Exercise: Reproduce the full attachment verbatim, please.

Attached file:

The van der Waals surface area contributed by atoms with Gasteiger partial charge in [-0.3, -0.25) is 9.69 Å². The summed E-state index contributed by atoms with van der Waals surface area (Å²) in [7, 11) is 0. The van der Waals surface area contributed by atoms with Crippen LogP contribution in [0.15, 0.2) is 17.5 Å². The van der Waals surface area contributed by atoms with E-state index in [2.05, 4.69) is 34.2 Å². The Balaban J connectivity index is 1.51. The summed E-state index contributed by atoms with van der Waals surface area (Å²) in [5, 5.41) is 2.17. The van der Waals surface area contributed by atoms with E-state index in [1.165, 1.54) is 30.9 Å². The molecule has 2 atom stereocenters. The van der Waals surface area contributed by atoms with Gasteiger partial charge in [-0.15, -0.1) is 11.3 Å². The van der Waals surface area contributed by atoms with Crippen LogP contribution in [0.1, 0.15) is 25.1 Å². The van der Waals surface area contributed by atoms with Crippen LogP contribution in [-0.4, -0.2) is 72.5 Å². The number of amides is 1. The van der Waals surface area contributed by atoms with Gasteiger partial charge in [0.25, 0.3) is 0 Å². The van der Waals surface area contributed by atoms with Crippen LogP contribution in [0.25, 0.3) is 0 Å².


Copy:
The van der Waals surface area contributed by atoms with Gasteiger partial charge in [-0.3, -0.25) is 9.69 Å². The summed E-state index contributed by atoms with van der Waals surface area (Å²) in [7, 11) is 0. The van der Waals surface area contributed by atoms with Crippen LogP contribution in [0.15, 0.2) is 17.5 Å². The van der Waals surface area contributed by atoms with E-state index in [2.05, 4.69) is 34.2 Å². The Balaban J connectivity index is 1.51. The summed E-state index contributed by atoms with van der Waals surface area (Å²) in [5, 5.41) is 2.17. The van der Waals surface area contributed by atoms with E-state index in [1.165, 1.54) is 30.9 Å². The molecule has 2 atom stereocenters. The van der Waals surface area contributed by atoms with Gasteiger partial charge in [-0.15, -0.1) is 11.3 Å². The van der Waals surface area contributed by atoms with Crippen LogP contribution in [0.1, 0.15) is 25.1 Å². The van der Waals surface area contributed by atoms with Crippen LogP contribution in [-0.4, -0.2) is 72.5 Å². The number of amides is 1. The van der Waals surface area contributed by atoms with Gasteiger partial charge in [0.25, 0.3) is 0 Å². The van der Waals surface area contributed by atoms with Crippen LogP contribution in [0.25, 0.3) is 0 Å².